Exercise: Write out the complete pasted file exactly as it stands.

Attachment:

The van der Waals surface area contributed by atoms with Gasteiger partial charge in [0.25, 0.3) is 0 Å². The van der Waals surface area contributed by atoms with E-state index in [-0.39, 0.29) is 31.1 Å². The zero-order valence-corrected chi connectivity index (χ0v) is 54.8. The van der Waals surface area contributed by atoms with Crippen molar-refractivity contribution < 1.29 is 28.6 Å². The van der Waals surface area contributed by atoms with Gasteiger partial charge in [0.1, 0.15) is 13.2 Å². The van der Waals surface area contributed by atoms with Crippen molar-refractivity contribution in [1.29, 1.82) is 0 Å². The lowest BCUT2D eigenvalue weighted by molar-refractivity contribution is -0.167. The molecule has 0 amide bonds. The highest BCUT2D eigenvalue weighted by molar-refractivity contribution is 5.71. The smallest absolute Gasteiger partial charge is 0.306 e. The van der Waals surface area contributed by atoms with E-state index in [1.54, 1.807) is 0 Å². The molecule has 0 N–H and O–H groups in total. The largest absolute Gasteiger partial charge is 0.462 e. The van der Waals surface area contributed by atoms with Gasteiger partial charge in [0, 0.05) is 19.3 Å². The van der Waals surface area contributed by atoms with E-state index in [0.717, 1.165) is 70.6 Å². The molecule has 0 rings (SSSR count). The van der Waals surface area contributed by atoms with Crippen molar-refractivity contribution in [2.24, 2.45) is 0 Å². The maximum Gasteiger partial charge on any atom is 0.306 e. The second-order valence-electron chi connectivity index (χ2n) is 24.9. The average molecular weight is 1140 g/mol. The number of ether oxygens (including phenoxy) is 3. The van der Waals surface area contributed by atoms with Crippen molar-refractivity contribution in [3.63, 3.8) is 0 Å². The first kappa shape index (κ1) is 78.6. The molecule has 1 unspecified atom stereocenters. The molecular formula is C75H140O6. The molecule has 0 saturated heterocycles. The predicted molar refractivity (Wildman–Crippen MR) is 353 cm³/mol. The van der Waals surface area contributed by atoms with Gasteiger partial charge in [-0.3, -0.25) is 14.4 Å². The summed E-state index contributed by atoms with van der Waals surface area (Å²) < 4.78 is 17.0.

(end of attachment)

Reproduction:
The van der Waals surface area contributed by atoms with Gasteiger partial charge in [0.25, 0.3) is 0 Å². The van der Waals surface area contributed by atoms with E-state index in [-0.39, 0.29) is 31.1 Å². The zero-order valence-corrected chi connectivity index (χ0v) is 54.8. The van der Waals surface area contributed by atoms with Crippen molar-refractivity contribution < 1.29 is 28.6 Å². The van der Waals surface area contributed by atoms with Gasteiger partial charge in [0.1, 0.15) is 13.2 Å². The van der Waals surface area contributed by atoms with Crippen molar-refractivity contribution in [1.29, 1.82) is 0 Å². The lowest BCUT2D eigenvalue weighted by molar-refractivity contribution is -0.167. The molecule has 0 amide bonds. The highest BCUT2D eigenvalue weighted by molar-refractivity contribution is 5.71. The smallest absolute Gasteiger partial charge is 0.306 e. The van der Waals surface area contributed by atoms with E-state index in [1.54, 1.807) is 0 Å². The molecule has 0 N–H and O–H groups in total. The largest absolute Gasteiger partial charge is 0.462 e. The van der Waals surface area contributed by atoms with Gasteiger partial charge in [0, 0.05) is 19.3 Å². The van der Waals surface area contributed by atoms with E-state index in [0.717, 1.165) is 70.6 Å². The molecule has 0 rings (SSSR count). The van der Waals surface area contributed by atoms with Crippen molar-refractivity contribution in [2.24, 2.45) is 0 Å². The maximum Gasteiger partial charge on any atom is 0.306 e. The second-order valence-electron chi connectivity index (χ2n) is 24.9. The average molecular weight is 1140 g/mol. The number of ether oxygens (including phenoxy) is 3. The van der Waals surface area contributed by atoms with Crippen molar-refractivity contribution in [3.63, 3.8) is 0 Å². The first kappa shape index (κ1) is 78.6. The molecule has 1 unspecified atom stereocenters. The molecular formula is C75H140O6. The molecule has 0 saturated heterocycles. The predicted molar refractivity (Wildman–Crippen MR) is 353 cm³/mol. The van der Waals surface area contributed by atoms with Gasteiger partial charge in [-0.3, -0.25) is 14.4 Å². The summed E-state index contributed by atoms with van der Waals surface area (Å²) < 4.78 is 17.0.